This year it’s still in development but it’s going to take a little bit of a different spin as it has to be focused on the human network. It’s going to involve some improv and some stage combat. Again another audience immersive experience, but very different from the murder mystery experience from last year. So that will open our summer and then we have two student musicals. One is our musical theatre intensive, which is a three week day camp which results in a production of…I can’t say what show yet because we haven’t signed the contract yet, but know that it will result in the production of a musical.
Then we also have our summer musical, which is our regular after-school summer musical. And that will be…well, I’m still deciding. I am thinking it’s going to be somewhat of a smaller musical but I’m still exploring a lot of options. That concludes the season. Things start rolling again in September but our first show of the new season will not be until October.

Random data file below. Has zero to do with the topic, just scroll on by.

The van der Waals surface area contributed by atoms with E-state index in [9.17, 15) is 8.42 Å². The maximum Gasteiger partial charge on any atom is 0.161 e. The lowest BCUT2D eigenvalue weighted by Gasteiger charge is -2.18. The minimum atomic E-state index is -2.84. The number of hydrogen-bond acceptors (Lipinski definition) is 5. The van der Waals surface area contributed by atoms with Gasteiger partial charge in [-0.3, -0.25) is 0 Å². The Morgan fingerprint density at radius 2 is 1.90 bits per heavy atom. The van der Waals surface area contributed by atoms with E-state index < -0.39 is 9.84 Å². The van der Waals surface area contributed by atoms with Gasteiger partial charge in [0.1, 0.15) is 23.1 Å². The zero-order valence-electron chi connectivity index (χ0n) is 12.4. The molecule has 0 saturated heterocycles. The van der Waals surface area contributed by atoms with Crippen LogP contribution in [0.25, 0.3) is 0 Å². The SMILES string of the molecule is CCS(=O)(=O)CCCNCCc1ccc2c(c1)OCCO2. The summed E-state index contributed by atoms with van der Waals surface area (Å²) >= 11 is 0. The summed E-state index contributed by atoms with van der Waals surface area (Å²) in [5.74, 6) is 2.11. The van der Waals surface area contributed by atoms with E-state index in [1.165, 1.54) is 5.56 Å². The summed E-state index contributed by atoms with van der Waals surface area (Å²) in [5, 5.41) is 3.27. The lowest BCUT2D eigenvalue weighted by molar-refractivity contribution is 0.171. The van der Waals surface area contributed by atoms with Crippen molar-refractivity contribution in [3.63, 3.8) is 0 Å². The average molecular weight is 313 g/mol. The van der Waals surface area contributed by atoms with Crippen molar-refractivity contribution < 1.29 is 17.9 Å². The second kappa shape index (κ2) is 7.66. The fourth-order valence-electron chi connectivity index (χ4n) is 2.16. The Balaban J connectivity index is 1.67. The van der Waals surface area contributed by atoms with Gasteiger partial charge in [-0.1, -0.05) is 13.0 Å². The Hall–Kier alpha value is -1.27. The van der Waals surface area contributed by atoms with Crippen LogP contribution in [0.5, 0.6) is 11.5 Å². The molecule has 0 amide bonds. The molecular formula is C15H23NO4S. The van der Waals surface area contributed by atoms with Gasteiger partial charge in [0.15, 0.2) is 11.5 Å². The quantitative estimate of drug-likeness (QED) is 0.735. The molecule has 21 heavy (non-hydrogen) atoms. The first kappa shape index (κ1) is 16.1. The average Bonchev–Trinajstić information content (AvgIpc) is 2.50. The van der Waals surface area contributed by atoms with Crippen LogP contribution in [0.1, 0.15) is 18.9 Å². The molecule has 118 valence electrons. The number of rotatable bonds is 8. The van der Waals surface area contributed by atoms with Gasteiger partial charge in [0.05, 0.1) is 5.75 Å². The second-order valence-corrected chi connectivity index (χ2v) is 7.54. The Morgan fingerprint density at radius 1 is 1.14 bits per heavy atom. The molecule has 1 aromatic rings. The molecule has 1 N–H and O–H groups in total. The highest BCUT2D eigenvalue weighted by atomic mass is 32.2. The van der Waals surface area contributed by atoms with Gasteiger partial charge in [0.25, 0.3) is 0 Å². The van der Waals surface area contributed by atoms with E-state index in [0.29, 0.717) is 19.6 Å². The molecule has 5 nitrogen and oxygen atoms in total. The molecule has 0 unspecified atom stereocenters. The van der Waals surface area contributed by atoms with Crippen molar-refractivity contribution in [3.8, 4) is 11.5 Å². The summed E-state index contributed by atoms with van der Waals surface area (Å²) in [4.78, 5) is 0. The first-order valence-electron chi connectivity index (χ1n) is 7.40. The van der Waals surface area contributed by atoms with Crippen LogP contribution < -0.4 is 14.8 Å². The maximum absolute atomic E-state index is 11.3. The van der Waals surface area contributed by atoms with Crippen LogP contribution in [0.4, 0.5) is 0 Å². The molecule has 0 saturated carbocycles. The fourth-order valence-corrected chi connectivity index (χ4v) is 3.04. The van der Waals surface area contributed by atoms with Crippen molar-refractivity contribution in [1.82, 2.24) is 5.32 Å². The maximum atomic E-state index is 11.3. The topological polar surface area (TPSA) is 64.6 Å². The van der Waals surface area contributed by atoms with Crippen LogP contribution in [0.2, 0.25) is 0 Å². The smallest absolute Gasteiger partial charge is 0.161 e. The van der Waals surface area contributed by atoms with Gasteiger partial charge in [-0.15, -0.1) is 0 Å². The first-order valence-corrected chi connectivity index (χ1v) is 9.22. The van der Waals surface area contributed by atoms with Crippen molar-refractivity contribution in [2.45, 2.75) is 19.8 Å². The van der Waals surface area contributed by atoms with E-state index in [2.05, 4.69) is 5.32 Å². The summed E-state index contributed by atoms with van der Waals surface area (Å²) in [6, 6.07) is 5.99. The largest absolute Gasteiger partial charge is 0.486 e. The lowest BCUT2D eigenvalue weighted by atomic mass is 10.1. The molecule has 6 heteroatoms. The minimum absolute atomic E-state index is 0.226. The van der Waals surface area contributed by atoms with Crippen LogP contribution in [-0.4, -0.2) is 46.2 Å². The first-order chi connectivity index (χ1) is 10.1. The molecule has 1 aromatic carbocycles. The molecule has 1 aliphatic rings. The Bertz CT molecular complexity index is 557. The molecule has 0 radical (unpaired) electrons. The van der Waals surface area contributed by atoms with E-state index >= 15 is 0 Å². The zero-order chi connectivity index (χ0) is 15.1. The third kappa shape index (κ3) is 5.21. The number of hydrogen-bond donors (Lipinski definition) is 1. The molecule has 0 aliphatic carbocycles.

Have you thought about your theme for the 2015/1016 season?
Kevin: Vaguely. Very generally? Our current thinking is that it is going to have something to do with Cabarets and exploring the artistic expression that happens in Cabarets and more underground performance venues. It is in fact possible that we may try to do a show with a similar name in that season. Who knows. We’re not there yet. But it’ll be about exploring the themes of the underground art scene and what it’s like for those artists and performers who are off the beaten track.
How do people who want to get involved with Highwood Theatre go about doing so?